SCOTTVILLE — Like many things, the performing arts have been hit hard by the coronavirus pandemic.
Ted Malt, director of performing arts and professor of music studies at West Shore Community College, set out to create projects that could keep musicians engaged and give participants something to be proud of, all while adhering to coronavirus safety guidelines and restrictions.
During the college’s board of trustees meeting on Dec. 21, Malt unveiled one of the ways he was able to do just that with a virtual choir and wind symphony concert presented as part of the WSCC Performing Arts Living Room Series.
“We succeeded in a virtual choir and wind symphony. This has been six months of trial and error with team research,” he said. “We were able to accomplish a goal of engaging WSCC, high school, middle school, elementary and community musicians right from their home using their cell phones.”
A total of 155 people submitted cell phone video of themselves playing instruments or singing. The wind symphony performed “Danse Bohemien” by Randall D. Standridge and the choir sang “Seasons of Love” from the musical “Rent.”
Submissions were made by WSCC, high school, junior high and elementary students, as well as community members. The end result can be viewed here.
Adam Knudsen, WSCC production manager, served as video producer of the virtual concert. He said getting the 155 submissions in sync was a daunting task.
“When they come to us they’re all different lengths and they all have different starting points, so we realign all of the video,” he said. “Then we take all of the audio, extract it from the video, mix it into what you hear — the band — and then take that whole mix and put that back into the video. It’s a pretty cool process.”
Kevin DePree, a music producer and friend of Malt’s who lives in Los Angeles, mixed the audio for the project.
“Kudos to Ted Malt and all of his team,” said board trustee Richard Wilson. “I was trying to count the number of individual sound tracks they would have had to have reduced down into a stereo mix, and I lost track at about 50. There was some technical acumen there that I think makes West Shore Community College proud.”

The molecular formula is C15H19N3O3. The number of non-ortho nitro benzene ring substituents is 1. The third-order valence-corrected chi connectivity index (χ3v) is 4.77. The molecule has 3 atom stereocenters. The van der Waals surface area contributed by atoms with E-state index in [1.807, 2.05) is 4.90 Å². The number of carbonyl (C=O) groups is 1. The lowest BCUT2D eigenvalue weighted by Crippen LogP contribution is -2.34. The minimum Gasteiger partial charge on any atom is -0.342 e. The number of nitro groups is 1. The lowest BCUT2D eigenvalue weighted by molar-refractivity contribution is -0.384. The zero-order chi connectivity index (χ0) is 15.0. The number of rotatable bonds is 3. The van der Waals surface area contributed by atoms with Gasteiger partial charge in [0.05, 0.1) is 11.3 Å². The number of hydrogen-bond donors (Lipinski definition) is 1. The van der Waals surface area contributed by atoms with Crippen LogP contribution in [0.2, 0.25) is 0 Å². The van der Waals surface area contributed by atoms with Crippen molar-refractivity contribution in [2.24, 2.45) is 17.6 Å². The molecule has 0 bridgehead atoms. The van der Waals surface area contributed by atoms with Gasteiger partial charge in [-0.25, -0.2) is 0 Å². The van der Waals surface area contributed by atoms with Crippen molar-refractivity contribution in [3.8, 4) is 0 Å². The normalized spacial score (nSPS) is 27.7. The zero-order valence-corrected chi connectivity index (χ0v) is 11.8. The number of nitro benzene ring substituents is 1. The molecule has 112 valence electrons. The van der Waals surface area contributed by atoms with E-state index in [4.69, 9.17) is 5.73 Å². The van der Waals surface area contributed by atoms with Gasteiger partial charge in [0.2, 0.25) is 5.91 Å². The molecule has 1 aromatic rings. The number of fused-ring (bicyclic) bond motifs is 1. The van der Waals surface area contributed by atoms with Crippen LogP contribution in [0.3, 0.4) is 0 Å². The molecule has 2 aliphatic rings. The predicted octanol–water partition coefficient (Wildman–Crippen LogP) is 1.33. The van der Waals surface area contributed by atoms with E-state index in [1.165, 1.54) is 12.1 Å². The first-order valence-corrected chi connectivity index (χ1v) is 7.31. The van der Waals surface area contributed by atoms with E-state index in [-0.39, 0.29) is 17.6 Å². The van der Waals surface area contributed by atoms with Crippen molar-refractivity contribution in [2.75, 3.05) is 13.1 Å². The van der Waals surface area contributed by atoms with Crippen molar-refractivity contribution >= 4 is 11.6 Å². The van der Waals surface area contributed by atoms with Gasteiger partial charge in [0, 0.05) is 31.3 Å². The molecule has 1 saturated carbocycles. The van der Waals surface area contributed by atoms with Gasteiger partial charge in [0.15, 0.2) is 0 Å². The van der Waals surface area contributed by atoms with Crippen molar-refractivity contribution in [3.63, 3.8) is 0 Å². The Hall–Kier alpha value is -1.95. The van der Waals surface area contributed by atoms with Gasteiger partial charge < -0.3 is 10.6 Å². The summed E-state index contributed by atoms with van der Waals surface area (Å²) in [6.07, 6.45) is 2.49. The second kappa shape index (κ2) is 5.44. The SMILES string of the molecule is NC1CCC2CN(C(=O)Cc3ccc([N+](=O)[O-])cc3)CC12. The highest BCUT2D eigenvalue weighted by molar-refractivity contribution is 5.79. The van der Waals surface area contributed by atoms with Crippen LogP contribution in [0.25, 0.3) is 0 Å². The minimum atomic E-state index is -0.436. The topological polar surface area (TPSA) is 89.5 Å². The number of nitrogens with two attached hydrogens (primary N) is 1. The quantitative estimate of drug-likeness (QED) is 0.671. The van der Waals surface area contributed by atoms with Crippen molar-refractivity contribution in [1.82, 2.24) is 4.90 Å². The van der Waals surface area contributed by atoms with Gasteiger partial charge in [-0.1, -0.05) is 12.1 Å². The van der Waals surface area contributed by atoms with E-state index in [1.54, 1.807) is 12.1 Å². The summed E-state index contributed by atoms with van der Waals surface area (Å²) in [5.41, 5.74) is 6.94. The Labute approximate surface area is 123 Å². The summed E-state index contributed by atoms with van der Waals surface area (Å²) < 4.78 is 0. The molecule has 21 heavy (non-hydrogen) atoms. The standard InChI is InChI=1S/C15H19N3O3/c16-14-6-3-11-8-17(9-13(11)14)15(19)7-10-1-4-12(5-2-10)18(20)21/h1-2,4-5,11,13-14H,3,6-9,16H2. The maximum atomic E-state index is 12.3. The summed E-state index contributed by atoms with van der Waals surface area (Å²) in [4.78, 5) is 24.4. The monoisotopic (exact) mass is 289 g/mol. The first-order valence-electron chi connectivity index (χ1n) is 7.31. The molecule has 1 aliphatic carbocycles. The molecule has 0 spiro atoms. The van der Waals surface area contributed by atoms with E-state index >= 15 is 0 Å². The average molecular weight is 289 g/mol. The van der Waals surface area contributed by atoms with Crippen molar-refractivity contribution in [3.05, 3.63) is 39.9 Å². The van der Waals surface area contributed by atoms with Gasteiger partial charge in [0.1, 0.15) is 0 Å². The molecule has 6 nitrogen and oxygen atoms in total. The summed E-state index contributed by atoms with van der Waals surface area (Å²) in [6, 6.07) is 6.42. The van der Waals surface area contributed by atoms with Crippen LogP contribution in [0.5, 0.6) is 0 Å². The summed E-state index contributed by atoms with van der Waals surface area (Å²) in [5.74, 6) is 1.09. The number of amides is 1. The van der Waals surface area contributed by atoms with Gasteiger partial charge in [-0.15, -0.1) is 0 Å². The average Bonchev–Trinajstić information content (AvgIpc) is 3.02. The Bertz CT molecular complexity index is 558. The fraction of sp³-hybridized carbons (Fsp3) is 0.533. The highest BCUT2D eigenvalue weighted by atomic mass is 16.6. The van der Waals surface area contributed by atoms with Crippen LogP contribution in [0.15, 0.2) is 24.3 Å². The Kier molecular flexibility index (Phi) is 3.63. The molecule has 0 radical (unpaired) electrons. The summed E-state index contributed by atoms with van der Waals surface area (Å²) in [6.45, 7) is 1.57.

Knudsen said he and Malt wasted no time at the start of the pandemic in devising ways for those in the performing arts to continue to do what they love.
“Ted and I started communicating in April right away when this was going on. ‘What is our plan? How do we stay relevant?’” he said. “We came up with some pretty ambitious goals and we’ve achieved those. It was really neat. It’s interesting, because the technology is literally evolving because there’s a necessity now that never was there before.
“Pretty much, we’ve kind of constantly been trying to grab the new technology to make what we’re doing somewhat easier.”
Knudsen said the college was in uncharted waters putting the project together, but it all came together in the end.
“The virtual choir and virtual band thing, there’s no tutorials on how to do that so we kind of invented that as we went. You can’t go to YouTube and find a video on how to do a virtual choir, so it was trial and error,” he said. “We made some errors, but the end product, after a lot of testing, we got to a point where we could put something together.”
Mark Kinney, WSCC vice president of academic and student services, praised the virtual concert.
“That’s just incredibly impressive what they’ve put together there,” he said. “And to think they got the audio from cell phones and managed to produce that — it’s world-class. Congratulations to them and thanks for their efforts.”
Malt said the performing arts would have struggled at the college without the help of the information technology department.
“A very special mention to Tim Fink, Tom Alway, Craig (Peterson) — the whole IT department. They have been phenomenal,” he said. “This has been a tough year, and I have inundated Tim Fink with questions on how to upload and what’s the best way to do this and he’s been back and forth, and also Tom on the academic side with Canvas — they’ve been great. So thank you to the whole IT department. You guys are awesome.”
Knudsen said he was grateful to the college for allowing the performing arts programs to continue to prosper despite the challenges posed by the pandemic.
“I truly appreciate President Ward, the administration, the board — just thanks for believing in us and allowing us to still create even in the pandemic,” he said. “My team is an awesome group of people — super talented and super creative. A lot of times we just try to reel each other in from getting too far out there, but we’ve kept that team in tact and that’s just really because all of you believe in us and we truly are thankful for that.”
Not another COVID-19 casualty, Performing Arts Living Room Series to debut
WSCC making alternate plans for performing arts groups